In July this year, just weeks after he left his long-held post as Director of Design at Jaguar, Ian Callum CBE announced his new venture CALLUM – a “design and engineering business creating bespoke and limited edition products”.
Less than two months later – and clearly Callum and his new team have been working on this for some time – the Concours of Elegance at Hampton Court played host to the launch of limited edition product number one; the modernised “Aston Martin Vanquish 25 by CALLUM”.
Confusingly, the 25 doesn’t refer to the anniversary of the Aston Martin Vanquish but to the limited volume to be built. The first generation Vanquish was launched in 2001, which Callum designed when Aston Martin and Jaguar were both part of Ford’s Premier Automotive Group. Callum declares that the “Vanquish was perfect for its time… but it can be better”.
Performance and handling have therefore been updated and improved. The V12 has been tuned to extract an additional 60bhp and the new rear diffuser encompassing the exhaust will deliver a remastered soundtrack. A number of refinements in the suspension and steering setup promise both comfort and sports performance.
Externally, the original Vanquish is very recognisable but tweaks here and there using modern lightweight materials – such as the redesigned front grille incorporating new lights, reworked bonnet vents and a carbon fibre sill treatment – bring the look up to date. Quirky touches such as the “Made you look” message under the tail pipes and “Rebel Rebel” moulded into the filler cap suggest you shouldn’t take the car too seriously – it is all about the fun of a Grand Tourer fit for the 2020s.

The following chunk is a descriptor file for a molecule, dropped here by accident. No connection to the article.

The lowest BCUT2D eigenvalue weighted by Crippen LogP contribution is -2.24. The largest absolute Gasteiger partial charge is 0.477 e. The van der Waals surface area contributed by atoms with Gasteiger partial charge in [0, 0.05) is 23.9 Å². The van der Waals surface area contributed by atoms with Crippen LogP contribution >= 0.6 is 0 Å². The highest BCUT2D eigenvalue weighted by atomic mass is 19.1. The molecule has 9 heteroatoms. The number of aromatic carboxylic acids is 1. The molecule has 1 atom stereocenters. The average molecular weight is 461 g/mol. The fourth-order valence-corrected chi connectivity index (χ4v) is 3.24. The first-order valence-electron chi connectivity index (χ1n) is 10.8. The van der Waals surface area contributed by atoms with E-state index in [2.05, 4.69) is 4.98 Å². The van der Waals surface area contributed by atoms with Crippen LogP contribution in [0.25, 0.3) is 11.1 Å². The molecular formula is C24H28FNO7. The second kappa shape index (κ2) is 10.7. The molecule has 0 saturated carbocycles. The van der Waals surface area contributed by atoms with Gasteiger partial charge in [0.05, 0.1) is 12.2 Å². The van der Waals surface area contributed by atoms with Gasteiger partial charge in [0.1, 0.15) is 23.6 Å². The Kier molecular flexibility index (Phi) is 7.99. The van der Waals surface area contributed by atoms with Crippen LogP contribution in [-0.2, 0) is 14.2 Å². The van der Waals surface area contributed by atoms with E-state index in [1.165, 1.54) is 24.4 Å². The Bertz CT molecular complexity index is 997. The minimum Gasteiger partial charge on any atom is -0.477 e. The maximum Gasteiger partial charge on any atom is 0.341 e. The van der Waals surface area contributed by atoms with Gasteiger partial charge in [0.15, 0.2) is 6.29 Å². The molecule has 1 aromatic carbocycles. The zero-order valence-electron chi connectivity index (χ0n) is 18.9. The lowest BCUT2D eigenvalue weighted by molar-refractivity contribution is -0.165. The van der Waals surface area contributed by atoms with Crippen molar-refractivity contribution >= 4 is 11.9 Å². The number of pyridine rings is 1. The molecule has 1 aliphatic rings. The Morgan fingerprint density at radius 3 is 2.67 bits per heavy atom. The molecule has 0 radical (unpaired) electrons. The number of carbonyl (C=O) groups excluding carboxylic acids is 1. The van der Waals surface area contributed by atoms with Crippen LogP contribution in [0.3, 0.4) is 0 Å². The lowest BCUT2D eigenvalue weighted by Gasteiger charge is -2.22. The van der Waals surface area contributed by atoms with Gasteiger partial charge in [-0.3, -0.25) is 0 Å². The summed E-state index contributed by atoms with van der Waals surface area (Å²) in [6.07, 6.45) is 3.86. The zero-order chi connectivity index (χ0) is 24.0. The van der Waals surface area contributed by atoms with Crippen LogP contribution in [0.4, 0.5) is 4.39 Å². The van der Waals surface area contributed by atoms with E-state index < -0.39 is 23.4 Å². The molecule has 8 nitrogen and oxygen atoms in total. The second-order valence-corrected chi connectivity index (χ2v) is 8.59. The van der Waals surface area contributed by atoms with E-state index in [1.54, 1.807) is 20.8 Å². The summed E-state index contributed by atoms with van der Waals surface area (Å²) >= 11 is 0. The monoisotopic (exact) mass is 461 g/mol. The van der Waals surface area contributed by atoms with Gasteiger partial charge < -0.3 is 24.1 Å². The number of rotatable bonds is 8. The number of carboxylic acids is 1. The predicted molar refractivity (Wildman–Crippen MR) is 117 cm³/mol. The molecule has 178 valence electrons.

Keen to exploit the very best of British style, the Vanquish 25 interior features product from a number of other designers. The cabin is awash with Scottish Bridge of Weir leather in a muted mid blue with orange stitching and the seats and panels feature an abstract, deconstructed tartan design. Tucked behind the seats is a matching and purpose-designed Mulberry luggage set and atop the carbon fibre centre console sits a Bremont pocket watch.
Although the Vanquish 25 will set you back over half a million pounds, including the cost of a donor Vanquish, CALLUM has tapped into the growing market for high-end bespoke customisations (or “Fuoriserie” as the Italians more elegantly call them) that give wealthy customers something unique and exclusive. But unlike buying a low volume supercar – a Fuoriserie gives you the reassurance and endorsement of a well known manufacturer – in this case Aston Martin who are fully behind the venture.
What next for the CALLUM treatment, I wonder? Will they go forward and rework an early Fisker-designed V8 Vantage or maybe back to the DB7 on which Callum cut his teeth while working for TWR Design in what he called a “little tin shed” just north of Oxford.